Simple power-law models to predict flow metrics for water resource and risk management along the Mekong tributaries. [Abstract only]
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Lacombe, Guillaume; Douangsavanh, Somphasith; Vogel, R.; McCartney, Matthew; Chemin, Yann; Rebelo, Lisa-Maria; Sotoukee, Touleelor. 2014. Simple power-law models to predict flow metrics for water resource and risk management along the Mekong tributaries. [Abstract only] Paper presented at the International Conference on Sustainability in the Water-Energy-Food Nexus, Bonn, Germany, 19-20 May 2014. pp.59.
Permanent link to this item: http://hdl.handle.net/10568/67590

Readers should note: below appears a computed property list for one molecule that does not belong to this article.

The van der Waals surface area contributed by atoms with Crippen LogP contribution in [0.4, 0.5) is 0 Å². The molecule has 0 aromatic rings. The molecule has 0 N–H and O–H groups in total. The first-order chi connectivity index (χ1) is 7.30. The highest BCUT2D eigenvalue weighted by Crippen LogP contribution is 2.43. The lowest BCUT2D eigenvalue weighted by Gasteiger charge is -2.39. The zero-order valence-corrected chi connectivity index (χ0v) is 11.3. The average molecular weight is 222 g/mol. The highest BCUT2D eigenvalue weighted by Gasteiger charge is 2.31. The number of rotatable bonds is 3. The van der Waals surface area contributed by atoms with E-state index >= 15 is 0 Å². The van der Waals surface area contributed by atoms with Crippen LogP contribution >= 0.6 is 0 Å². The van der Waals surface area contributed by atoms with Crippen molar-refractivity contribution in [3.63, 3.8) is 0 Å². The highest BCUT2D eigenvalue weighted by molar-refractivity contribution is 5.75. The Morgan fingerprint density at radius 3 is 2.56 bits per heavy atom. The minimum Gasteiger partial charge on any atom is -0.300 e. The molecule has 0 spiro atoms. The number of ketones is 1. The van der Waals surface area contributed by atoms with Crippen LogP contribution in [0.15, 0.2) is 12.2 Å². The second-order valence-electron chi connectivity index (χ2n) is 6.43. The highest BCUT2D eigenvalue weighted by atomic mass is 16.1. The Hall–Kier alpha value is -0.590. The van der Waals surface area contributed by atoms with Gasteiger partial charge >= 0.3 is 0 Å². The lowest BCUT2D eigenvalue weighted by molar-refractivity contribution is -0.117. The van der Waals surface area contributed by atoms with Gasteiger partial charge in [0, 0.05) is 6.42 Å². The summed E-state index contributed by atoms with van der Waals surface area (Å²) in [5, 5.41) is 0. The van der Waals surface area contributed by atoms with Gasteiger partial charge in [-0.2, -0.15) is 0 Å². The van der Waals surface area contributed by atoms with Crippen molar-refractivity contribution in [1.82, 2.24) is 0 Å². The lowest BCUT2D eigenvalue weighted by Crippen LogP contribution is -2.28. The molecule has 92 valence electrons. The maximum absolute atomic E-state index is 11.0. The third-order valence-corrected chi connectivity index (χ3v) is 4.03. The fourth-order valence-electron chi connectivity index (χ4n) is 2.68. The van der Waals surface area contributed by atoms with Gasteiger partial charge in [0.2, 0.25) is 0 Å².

Increasing demographic pressure, economic development and resettlement policies in the Lower Mekong Basin induce greater population dependency on river flow to satisfy growing domestic and agricultural water demands. This dependency is particularly tight in upland areas where alternative water resources (groundwater) are scarce. As a result, communities tend to live closer to rivers, and so are more vulnerable to floods. This situation requires improved knowledge of flow variability for better management of water resources and risks. Unfortunately, stream flow measurements are scarce, especially in remote areas inhabited by the poorest and most vulnerable populations. Several water resource models have been developed to simulate and predict flows in the Lower Mekong Basin. However, most of these models have been designed to predict flow along the Mekong mainstream, precluding accurate assessments in headwater catchments. In most cases, their complexity and lack of transparency restricts potential users to modelling experts, and largely excludes those practitioners working closely with affected populations. The most integrated and informative way to characterize flow, at a specific location on a river, is to compute a flow duration curve which provides the percentage of time (duration) any particular flow is exceeded over a historical period. Using hydro-meteorological records from more than 60 gauged catchments in the Lower Mekong Basin, and a 90-meter digital elevation model, we used multiple linear regressions to develop power-law models predicting flow duration curves. These simple equations allow assessment of low, medium and high flow metrics, at any point on rivers in the Lower Mekong Basin, using easily determined geomorphological and climate characteristics. We believe that this parsimonious, transparent and highly predictive tool (89% <R2< 95%) can be used by a wide range of practitioners working in the fields of livelihood, water infrastructure engineering and agriculture.